- any amount included in your income as a taxable employee option benefit for the securities (even if you claimed a security option deduction for them)
If you exercise your security options in 2022, your employer will be required to withhold and remit an amount in respect of the taxable security option benefit (less any security option deduction) in the same way as if the amount of the benefit had been paid to you as an employee bonus.
Donations under employee option agreements
If you donated shares or mutual fund units in 2022 under your employee option agreement to a qualified donee, use Form T1170, Capital Gains on Gifts of Certain Capital Property, to calculate your capital gain.
For a donation made in 2022, you may qualify for an additional security option deduction equal to half of the taxable benefit. For more information on these donations, see Pamphlet P113, Gifts and Income Tax.
Completing your Schedule 3
Disposition of eligible securities
Report the capital gain (or loss) in the year you exchange or sell the eligible securities purchased through an employee eligible security option agreement.
If the eligible securities are qualified small business corporation shares, report the transaction in the "Qualified small business corporation shares" section of Schedule 3.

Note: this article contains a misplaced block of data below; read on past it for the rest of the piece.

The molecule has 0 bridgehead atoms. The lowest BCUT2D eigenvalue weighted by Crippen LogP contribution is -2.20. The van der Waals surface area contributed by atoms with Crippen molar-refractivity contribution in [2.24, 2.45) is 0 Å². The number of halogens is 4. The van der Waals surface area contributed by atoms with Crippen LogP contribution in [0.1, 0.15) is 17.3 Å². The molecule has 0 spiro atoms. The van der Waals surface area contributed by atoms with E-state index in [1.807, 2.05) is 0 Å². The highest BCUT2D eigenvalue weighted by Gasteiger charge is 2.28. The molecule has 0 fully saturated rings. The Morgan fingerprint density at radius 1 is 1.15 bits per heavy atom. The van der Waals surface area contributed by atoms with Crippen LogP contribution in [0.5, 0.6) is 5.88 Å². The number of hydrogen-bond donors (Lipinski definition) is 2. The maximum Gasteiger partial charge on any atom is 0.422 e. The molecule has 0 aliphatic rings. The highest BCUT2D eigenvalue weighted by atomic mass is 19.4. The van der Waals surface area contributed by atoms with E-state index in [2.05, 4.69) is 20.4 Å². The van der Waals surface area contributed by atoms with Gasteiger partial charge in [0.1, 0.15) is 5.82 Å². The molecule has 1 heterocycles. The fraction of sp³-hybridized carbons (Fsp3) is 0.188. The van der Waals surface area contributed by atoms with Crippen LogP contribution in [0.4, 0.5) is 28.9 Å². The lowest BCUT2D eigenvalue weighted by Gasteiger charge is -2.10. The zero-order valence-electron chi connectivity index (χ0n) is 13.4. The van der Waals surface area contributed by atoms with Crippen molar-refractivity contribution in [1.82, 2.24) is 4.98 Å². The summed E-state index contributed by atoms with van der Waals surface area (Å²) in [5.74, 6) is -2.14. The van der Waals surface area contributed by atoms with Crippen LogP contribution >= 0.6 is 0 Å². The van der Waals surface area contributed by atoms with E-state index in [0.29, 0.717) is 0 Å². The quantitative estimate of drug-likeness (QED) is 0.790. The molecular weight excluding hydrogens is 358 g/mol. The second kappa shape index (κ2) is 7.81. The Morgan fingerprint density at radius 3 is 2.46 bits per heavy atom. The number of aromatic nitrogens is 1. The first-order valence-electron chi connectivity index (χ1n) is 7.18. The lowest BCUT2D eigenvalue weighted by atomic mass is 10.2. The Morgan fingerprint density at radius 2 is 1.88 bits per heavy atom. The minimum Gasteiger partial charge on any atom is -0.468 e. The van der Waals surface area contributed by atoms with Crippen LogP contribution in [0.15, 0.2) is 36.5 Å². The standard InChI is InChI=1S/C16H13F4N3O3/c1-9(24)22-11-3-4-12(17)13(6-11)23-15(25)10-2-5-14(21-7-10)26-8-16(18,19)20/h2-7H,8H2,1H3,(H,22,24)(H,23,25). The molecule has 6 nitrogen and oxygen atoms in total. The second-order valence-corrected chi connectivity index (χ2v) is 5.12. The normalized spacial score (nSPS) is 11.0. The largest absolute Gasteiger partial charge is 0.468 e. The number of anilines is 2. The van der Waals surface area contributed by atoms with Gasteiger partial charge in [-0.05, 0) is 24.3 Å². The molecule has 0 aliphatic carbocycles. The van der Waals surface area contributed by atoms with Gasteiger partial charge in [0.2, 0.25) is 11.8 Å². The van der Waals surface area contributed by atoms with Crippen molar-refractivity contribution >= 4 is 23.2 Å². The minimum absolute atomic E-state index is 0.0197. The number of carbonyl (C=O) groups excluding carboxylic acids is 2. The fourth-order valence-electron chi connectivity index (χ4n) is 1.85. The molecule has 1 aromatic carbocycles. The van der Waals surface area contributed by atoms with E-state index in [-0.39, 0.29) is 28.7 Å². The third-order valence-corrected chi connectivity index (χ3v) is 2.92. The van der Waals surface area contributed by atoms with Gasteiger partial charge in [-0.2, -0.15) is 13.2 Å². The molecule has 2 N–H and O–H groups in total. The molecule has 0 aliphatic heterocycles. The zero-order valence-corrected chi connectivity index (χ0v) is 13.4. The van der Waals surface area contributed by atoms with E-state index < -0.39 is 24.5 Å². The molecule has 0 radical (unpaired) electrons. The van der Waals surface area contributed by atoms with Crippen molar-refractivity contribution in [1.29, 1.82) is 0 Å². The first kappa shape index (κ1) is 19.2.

In all other cases, report the transaction in the "Publicly traded shares, mutual fund units, deferral of small business corporation shares, and other shares" section of Schedule 3.
Forms and publications
- Guide T4037, Capital Gains
- Pamphlet P113, Gifts and Income Tax
- Form T1212, Statement of Deferred Security Options Benefits
- Schedule 3, Capital gains (or losses)
- Archived Interpretation Bulletin IT96R6, Options Granted by Corporations to Acquire Shares, Bonds, or Debentures and by Trusts to Acquire Trust Units
- Archived Interpretation Bulletin IT113R4, Benefits to Employees - Stock Options
Report a problem or mistake on this page
- Date modified: